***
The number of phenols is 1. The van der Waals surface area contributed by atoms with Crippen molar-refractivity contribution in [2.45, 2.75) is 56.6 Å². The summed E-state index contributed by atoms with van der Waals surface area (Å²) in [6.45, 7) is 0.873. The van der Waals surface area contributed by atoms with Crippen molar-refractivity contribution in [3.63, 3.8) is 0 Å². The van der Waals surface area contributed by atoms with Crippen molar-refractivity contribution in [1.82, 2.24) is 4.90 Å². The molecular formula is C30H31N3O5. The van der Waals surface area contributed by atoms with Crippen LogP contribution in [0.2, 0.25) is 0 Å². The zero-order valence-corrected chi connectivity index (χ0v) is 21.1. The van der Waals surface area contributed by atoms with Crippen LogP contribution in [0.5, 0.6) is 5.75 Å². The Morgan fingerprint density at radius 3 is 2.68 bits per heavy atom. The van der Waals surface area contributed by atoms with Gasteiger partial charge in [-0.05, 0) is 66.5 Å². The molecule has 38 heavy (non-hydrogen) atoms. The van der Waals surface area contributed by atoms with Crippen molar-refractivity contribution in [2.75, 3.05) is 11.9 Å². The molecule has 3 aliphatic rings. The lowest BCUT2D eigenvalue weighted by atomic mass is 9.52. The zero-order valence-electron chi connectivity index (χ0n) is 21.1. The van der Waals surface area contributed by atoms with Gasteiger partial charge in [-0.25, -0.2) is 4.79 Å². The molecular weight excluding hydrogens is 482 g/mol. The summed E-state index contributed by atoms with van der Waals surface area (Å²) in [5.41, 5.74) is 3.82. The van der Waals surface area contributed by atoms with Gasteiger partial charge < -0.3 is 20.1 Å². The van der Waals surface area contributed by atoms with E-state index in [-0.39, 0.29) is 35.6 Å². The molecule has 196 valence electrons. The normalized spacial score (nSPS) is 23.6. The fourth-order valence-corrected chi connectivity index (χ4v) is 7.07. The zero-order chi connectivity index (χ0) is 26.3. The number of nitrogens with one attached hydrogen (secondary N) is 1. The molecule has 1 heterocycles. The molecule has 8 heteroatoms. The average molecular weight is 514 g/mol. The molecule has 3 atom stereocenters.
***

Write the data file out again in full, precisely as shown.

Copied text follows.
The number of phenols is 1. The van der Waals surface area contributed by atoms with Crippen molar-refractivity contribution in [2.45, 2.75) is 56.6 Å². The summed E-state index contributed by atoms with van der Waals surface area (Å²) in [6.45, 7) is 0.873. The van der Waals surface area contributed by atoms with Crippen molar-refractivity contribution in [3.63, 3.8) is 0 Å². The van der Waals surface area contributed by atoms with Crippen molar-refractivity contribution in [1.82, 2.24) is 4.90 Å². The molecular formula is C30H31N3O5. The van der Waals surface area contributed by atoms with Crippen LogP contribution in [0.2, 0.25) is 0 Å². The zero-order valence-corrected chi connectivity index (χ0v) is 21.1. The van der Waals surface area contributed by atoms with Crippen LogP contribution in [0.5, 0.6) is 5.75 Å². The Morgan fingerprint density at radius 3 is 2.68 bits per heavy atom. The van der Waals surface area contributed by atoms with Gasteiger partial charge in [-0.05, 0) is 66.5 Å². The molecule has 38 heavy (non-hydrogen) atoms. The van der Waals surface area contributed by atoms with Crippen molar-refractivity contribution in [2.75, 3.05) is 11.9 Å². The molecule has 3 aliphatic rings. The lowest BCUT2D eigenvalue weighted by atomic mass is 9.52. The zero-order valence-electron chi connectivity index (χ0n) is 21.1. The van der Waals surface area contributed by atoms with Gasteiger partial charge in [-0.25, -0.2) is 4.79 Å². The molecular weight excluding hydrogens is 482 g/mol. The summed E-state index contributed by atoms with van der Waals surface area (Å²) in [5.41, 5.74) is 3.82. The van der Waals surface area contributed by atoms with Gasteiger partial charge < -0.3 is 20.1 Å². The van der Waals surface area contributed by atoms with E-state index in [-0.39, 0.29) is 35.6 Å². The molecule has 196 valence electrons. The normalized spacial score (nSPS) is 23.6. The fourth-order valence-corrected chi connectivity index (χ4v) is 7.07. The zero-order chi connectivity index (χ0) is 26.3. The number of nitrogens with one attached hydrogen (secondary N) is 1. The molecule has 1 heterocycles. The molecule has 8 heteroatoms. The average molecular weight is 514 g/mol. The molecule has 3 atom stereocenters.